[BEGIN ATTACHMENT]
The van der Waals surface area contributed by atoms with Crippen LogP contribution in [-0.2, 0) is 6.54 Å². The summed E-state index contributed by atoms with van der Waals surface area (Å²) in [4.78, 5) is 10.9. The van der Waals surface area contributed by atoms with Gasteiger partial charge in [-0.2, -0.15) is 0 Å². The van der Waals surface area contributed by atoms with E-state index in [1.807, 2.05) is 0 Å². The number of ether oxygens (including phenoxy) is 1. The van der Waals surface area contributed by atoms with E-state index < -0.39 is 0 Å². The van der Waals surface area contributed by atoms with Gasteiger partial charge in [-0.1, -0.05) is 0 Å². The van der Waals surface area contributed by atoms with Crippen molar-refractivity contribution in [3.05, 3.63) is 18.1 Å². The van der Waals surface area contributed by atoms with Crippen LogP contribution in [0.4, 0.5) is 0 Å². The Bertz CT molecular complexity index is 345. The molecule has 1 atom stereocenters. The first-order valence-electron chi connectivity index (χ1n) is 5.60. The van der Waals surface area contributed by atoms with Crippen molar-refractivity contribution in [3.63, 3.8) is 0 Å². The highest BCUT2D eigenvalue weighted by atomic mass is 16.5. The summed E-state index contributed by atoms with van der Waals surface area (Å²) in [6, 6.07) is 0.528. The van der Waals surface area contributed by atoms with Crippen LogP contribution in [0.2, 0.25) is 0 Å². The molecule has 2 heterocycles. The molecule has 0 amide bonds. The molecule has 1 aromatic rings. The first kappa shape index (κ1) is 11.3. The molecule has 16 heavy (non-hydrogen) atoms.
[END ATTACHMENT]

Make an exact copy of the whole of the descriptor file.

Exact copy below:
The van der Waals surface area contributed by atoms with Crippen LogP contribution in [-0.2, 0) is 6.54 Å². The summed E-state index contributed by atoms with van der Waals surface area (Å²) in [4.78, 5) is 10.9. The van der Waals surface area contributed by atoms with Gasteiger partial charge in [-0.2, -0.15) is 0 Å². The van der Waals surface area contributed by atoms with E-state index in [1.807, 2.05) is 0 Å². The number of ether oxygens (including phenoxy) is 1. The van der Waals surface area contributed by atoms with E-state index < -0.39 is 0 Å². The van der Waals surface area contributed by atoms with Gasteiger partial charge in [-0.1, -0.05) is 0 Å². The van der Waals surface area contributed by atoms with Crippen molar-refractivity contribution in [3.05, 3.63) is 18.1 Å². The van der Waals surface area contributed by atoms with Crippen LogP contribution in [0.4, 0.5) is 0 Å². The Bertz CT molecular complexity index is 345. The molecule has 1 atom stereocenters. The first-order valence-electron chi connectivity index (χ1n) is 5.60. The van der Waals surface area contributed by atoms with Crippen molar-refractivity contribution in [3.63, 3.8) is 0 Å². The highest BCUT2D eigenvalue weighted by atomic mass is 16.5. The summed E-state index contributed by atoms with van der Waals surface area (Å²) in [6, 6.07) is 0.528. The van der Waals surface area contributed by atoms with Crippen LogP contribution in [0.2, 0.25) is 0 Å². The molecule has 2 heterocycles. The molecule has 0 amide bonds. The molecule has 1 aromatic rings. The first kappa shape index (κ1) is 11.3. The molecule has 16 heavy (non-hydrogen) atoms.